But even when pruning is done correctly, the process often leaves vines, shrubs, or trees looking a bit forlorn. Yet those who know a lot about vineyards say that the sweetest fruit is found near the root of the plant, where the nutrients are most concentrated. Pruning focuses the growth of the vine to where it needs to be, close to its life-source. And while pruning is necessary for plant health, it’s necessary for our spiritual health, too. Jesus says to those who follow him, “You have already been cleansed by the word that I have spoken to you.” Then he continues, “If you abide in me, and my words abide in you, ask for whatever you wish and it will be done for you.” The pruning tool of the Father-vine grower is the word. When this word shapes us, the result is a life that produces good fruit in abundance.[iii]
But notice, by the grace of God, we don’t bear fruit on our own. Kinney’s mom and dad’s vegetables didn’t plant themselves or make themselves grow. Neither can we make ourselves bear fruit. We are unable to muster up the energy and power alone. Instead, we are to remain close to Jesus and allow our Source of strength to bring forth fruit through us. This is how we, the branches, will bear fruit that will bless others, fruit that will show the world what a community built on love really looks like!
John’s Gospel begins with, “In the beginning was the Word, and the Word was with God, and the Word was God. He was in the beginning with God. All things came into being through him…” These words describe Jesus, who invites us to abide in him. Oh, the mystery of God’s love. Jesus calls us close. He calls us to be honest with him, with ourselves, and with one another. In the presence of Christ, we can learn to dwell—sharing our hopes and fears, our dreams and disappointments, our successes and failures. Jesus, the Son of God, reveals to us the deep love the Father has for this world. And because of his love and acceptance of us, we can love and accept one another, knowing that we are all imperfect and yet, beloved.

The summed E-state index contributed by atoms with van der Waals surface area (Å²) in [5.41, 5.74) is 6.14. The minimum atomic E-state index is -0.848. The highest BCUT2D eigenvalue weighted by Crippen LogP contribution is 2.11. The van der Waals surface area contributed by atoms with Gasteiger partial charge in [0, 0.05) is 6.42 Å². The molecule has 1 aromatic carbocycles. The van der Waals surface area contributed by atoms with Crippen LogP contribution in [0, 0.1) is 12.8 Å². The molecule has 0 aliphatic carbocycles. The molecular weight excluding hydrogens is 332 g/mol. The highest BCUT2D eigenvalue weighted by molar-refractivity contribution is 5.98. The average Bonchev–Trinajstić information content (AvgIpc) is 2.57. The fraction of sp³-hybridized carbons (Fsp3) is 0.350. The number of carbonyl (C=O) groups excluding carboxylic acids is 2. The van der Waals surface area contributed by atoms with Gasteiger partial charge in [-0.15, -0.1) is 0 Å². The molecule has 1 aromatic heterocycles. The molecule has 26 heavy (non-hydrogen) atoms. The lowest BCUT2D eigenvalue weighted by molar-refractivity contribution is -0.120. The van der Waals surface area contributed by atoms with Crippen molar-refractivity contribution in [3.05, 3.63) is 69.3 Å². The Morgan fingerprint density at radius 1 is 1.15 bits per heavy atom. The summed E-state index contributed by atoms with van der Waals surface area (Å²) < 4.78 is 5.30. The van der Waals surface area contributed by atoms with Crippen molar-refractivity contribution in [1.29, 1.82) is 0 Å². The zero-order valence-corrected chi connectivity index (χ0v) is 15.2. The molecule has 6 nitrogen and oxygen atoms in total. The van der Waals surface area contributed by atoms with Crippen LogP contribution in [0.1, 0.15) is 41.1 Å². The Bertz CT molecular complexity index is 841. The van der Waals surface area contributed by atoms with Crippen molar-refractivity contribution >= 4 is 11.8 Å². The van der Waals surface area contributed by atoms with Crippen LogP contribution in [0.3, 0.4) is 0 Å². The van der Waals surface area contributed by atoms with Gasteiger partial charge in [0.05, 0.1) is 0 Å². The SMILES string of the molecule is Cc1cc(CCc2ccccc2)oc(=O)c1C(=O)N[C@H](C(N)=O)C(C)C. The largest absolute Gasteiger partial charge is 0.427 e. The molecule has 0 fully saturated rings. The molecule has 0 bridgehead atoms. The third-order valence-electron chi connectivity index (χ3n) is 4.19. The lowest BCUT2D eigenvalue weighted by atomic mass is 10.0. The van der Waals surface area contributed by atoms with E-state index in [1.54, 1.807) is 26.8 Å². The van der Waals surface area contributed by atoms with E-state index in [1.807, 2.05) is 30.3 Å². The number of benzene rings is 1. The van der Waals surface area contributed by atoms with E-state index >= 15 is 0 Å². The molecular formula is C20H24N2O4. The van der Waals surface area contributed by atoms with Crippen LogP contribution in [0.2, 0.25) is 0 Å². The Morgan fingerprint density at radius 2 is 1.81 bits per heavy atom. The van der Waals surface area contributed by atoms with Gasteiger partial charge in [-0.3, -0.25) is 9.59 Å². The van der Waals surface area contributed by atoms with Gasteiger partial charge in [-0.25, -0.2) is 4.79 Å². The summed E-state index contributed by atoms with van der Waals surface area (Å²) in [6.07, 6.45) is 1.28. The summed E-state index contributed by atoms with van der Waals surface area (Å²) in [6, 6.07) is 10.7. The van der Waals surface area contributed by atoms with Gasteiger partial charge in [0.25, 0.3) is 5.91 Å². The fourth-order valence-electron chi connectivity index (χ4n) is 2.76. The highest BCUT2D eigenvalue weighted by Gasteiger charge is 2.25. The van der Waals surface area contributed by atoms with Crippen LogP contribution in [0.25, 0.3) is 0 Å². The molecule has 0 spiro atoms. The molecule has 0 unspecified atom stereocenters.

Jesus, the True Vine, calls us to abundant life that is made possible because of his obedient sacrifice. Remember his words on that last night in the Upper Room, “This is my blood, poured out for you.” At the Last Supper, the fruit of the vine became the drink poured out, representing the amazing bearing of fruit Jesus was about to accomplish. Still we gather around the table as branches to be nourished by this one True Vine. Indeed, as the church, we are a Eucharistic Community. Like Jesus, we are poured out for others. Like Jesus, we are nourished by God and equipped by the Spirit to produce a bountiful harvest.
I invite you to hear the words of Jesus once more, from Eugene Peterson’s translation, The Message:
I am the Real Vine and my Father is the Farmer. He cuts off every branch of me that doesn’t bear grapes. And every branch that is grape-bearing he prunes back so it will bear even more. You are already pruned back by the message I have spoken. Live in me. Make your home in me just as I do in you. In the same way that a branch can’t bear grapes by itself but only by being joined to the vine, you can’t bear fruit unless you are joined with me. I am the Vine, you are the branches. When you’re joined with me and I with you, the relation intimate and organic, the harvest is sure to be abundant. Separated, you can’t produce a thing. Anyone who separates from me is deadwood, gathered up and thrown on the bonfire. But if you make yourselves at home with me and my words are at home in you, you can be sure that whatever you ask will be listened to and acted upon. This is how my Father shows who he is—when you produce grapes, when you mature as my disciples.
In the name of the Father and the Son and the Holy Spirit. Amen.
[i] Micah 6:8.
[ii] Barbara J. Essex, Feasting on the Word, Year B, Volume 2.
[iii] Joyce Ann Zimmerman, ed. at http://liturgy.slu.edu/5EasterB050612/theword_working.html
*Cover Art “True Vine” © Stushie; used with subscription